WS: If you say, they have to wait for the money to start the churches, I can say, “No.” But there are sometimes when they need the money. They can live in a very poor, rural area, but of course, they can live without the money. Someone who is a true believer and a true servant in Christ can shift his direction looking for the jobs to support the family. It takes faith to remain in the church. Which means we can say it’s a balance. They can live without the money, or they can live with the money.

SM: So, in one sense, yes, and in one sense, no.

WS: In one sense, yes.

SM: Who is right in the debate about social ministry or churchplanting? Should we obey the Great Commandment to love our neighbor as ourselves, or should we obey the Great Commission to evangelize people? Should Christians come to an area to bring development or churches or both?

WS: Planting churches is good because even the Great Commandment starts with “Love God.” And how do you love neighbor if you don’t lead him to Christ? You don’t love your neighbor. If you lead him to Christ, you show you really love your neighbor. If you don’t, it’s not a lasting love. It’s a temporary love.

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2 Responses to Lasting Love Vs. Temporary Love: An Interview With a Rural, African Churchplanter

  1. bob says:

    When Jesus answered the question on “who is my nieghbor” in the context of loving him he proceeded with the parable of the good samaritan. We should obey all of scripture, the great commandment and the great commission. One does not negate the other.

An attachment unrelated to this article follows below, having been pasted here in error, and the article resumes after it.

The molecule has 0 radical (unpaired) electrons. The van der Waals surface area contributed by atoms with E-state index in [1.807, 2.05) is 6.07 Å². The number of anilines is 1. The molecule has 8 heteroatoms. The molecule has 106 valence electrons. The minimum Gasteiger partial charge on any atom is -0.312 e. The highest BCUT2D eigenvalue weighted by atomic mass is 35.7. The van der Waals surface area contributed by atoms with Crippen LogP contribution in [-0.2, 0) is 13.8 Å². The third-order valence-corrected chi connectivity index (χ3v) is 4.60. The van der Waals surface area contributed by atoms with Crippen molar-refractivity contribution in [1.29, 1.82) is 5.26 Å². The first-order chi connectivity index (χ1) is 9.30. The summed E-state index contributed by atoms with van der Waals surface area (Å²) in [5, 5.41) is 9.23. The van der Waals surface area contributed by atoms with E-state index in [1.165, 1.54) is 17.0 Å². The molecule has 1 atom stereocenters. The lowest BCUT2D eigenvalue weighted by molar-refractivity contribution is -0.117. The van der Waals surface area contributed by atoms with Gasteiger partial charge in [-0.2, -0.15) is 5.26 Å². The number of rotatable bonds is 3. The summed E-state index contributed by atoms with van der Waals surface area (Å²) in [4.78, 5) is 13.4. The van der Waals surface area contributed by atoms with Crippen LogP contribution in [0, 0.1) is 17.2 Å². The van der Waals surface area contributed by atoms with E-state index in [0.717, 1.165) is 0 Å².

2. Seth Meyers says:

    Certainly, these two commandments do not contradict each other. However, there are some complications in this discussion that are commonly overlooked in typical discussions of social justice, mission, and spreading the kingdom of God.

    It may not be loving my neighbor to offer a solution that has not grappled with the root cause of his condition.

    Secondly, just as those who advocate churchplanting need to be certain that they are actively loving the poor, so too, those who advocate social ministry need to be certain that they are involved in genuine churchplanting. Not merely buildings, but actual life and worldview change–the work of learning the language and slowly peeling off generations of thinking that are opposed to Scripture and ultimately to their own prosperity here on this earth.